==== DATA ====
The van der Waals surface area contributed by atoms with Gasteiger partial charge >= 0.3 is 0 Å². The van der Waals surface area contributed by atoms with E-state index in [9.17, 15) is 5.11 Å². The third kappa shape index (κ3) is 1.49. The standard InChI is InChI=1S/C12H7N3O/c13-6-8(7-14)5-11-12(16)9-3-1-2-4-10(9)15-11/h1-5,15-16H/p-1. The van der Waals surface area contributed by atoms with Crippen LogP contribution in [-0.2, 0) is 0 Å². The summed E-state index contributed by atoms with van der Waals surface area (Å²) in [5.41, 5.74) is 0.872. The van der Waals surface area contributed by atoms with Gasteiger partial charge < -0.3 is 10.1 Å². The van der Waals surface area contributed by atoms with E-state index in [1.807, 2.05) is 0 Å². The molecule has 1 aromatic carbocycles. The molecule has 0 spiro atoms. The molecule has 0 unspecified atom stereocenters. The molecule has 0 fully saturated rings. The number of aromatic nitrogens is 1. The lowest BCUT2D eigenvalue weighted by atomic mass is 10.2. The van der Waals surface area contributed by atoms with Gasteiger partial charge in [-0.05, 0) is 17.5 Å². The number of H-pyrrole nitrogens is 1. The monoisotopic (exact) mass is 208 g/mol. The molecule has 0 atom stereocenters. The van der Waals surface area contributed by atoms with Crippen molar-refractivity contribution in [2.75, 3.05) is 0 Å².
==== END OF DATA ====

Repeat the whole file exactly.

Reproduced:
The van der Waals surface area contributed by atoms with Gasteiger partial charge >= 0.3 is 0 Å². The van der Waals surface area contributed by atoms with E-state index in [9.17, 15) is 5.11 Å². The third kappa shape index (κ3) is 1.49. The standard InChI is InChI=1S/C12H7N3O/c13-6-8(7-14)5-11-12(16)9-3-1-2-4-10(9)15-11/h1-5,15-16H/p-1. The van der Waals surface area contributed by atoms with Crippen LogP contribution in [-0.2, 0) is 0 Å². The summed E-state index contributed by atoms with van der Waals surface area (Å²) in [5.41, 5.74) is 0.872. The van der Waals surface area contributed by atoms with Gasteiger partial charge < -0.3 is 10.1 Å². The van der Waals surface area contributed by atoms with E-state index in [1.807, 2.05) is 0 Å². The molecule has 1 aromatic carbocycles. The molecule has 0 spiro atoms. The molecule has 0 unspecified atom stereocenters. The molecule has 0 fully saturated rings. The number of aromatic nitrogens is 1. The lowest BCUT2D eigenvalue weighted by atomic mass is 10.2. The van der Waals surface area contributed by atoms with Gasteiger partial charge in [-0.05, 0) is 17.5 Å². The number of H-pyrrole nitrogens is 1. The monoisotopic (exact) mass is 208 g/mol. The molecule has 0 atom stereocenters. The van der Waals surface area contributed by atoms with Crippen molar-refractivity contribution in [2.75, 3.05) is 0 Å².